Post PDC


PDC is done! To me PDC is a major disclosure event – where afterwards we minions are finally able to mention the things that were hidden waiting in the wings for the big unveil. But are now happily in the public domain. And it’s also a good chance now to see lots of interesting demos, and pick up info or tutorials on new technologies from the session videos…

My new interest since Workflow is… “Composite Applications”. At least that’s the current name. Basically it’s a new way to design and manage apps for Windows Azure. Apps that we hope are both easy to build and also massively scalable without extra effort from the developer.

Near the end of Bob Muglia’s speech during the PDC keynote presentation (about the 2hr and 39min mark in the keynote session [http://player.microsoftpdc.com/session]) James Conard shows off a quick demo, of which I have some blurry screenshots which I thought would nearly stand alone, or benefit from explanatory notes for those who haven’t seen the video, or found it hard to see:

CompositeApplicationDemo1

This is a new design experience inside Visual Studio aimed at building multi-component cloud apps, spread out across multiple tiers. It can be your classic 3-tier application, with Web roles, worker roles, and SQL Azure on the backend. It can also take advantage of the Platform as a Service features that don’t map to any role, like AppFabric access control service or the new cacheing-as-a-service. Of course we want to enable as many of your customer scenarios as possible.

Our friend Workflow 4.0 also stars up in the demo, as a workflow service used to implement an approval request workflow, in a ‘Workflow Component’.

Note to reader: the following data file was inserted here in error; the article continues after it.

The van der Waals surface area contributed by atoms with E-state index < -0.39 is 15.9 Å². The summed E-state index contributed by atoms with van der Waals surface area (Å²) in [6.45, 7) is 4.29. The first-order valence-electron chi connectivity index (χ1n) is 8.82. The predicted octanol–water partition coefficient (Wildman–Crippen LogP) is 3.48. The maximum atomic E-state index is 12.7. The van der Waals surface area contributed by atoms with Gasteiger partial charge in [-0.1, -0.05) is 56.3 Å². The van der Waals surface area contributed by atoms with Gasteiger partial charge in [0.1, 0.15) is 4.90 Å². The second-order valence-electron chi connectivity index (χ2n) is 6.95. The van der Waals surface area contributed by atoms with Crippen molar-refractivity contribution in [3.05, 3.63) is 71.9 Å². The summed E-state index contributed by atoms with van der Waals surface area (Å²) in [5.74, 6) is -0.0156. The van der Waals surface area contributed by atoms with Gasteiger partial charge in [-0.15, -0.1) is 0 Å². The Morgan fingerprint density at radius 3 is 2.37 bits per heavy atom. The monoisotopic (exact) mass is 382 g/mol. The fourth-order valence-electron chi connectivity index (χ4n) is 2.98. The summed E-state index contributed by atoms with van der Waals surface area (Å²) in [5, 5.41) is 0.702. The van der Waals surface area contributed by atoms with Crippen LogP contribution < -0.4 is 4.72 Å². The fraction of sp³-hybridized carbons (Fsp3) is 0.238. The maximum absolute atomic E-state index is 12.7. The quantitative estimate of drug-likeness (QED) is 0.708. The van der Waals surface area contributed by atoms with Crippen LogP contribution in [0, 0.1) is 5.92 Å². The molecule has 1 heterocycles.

CompositeApplicationDemo2

The code for accessing the component model may change but what I don’t expect to change much is the simplicity. It is just one line of code to get a hold of that particular component in your application you need to talk to. And then you can use it in a convenient fashion:

approvalRequest= Component.ExecutingComponent.ResolveImport<IApprovalRequest>();
approvalRequest.GetApprovalRequest(parameters);

Here is some more public informational material that I found by searching for “AppFabric Container” and “Composite Application Service”. Choice quote: “Composite App service is not yet available for developer preview, but will be coming as a CTP in 2011”.

Are you building apps for Azure? Are you using Platform as a Service? Are you interested in Composite Applications? I’m interested in whatever you’re thinking.


Comments (2)

  1. Notre says:

    Thanks for sharing Tim.  Was there anything workflow related (other than what you noted above), that was unveiled at the PDC?

  2. tilovell09 says:

    Yup, I'll add a follow up to link to it.

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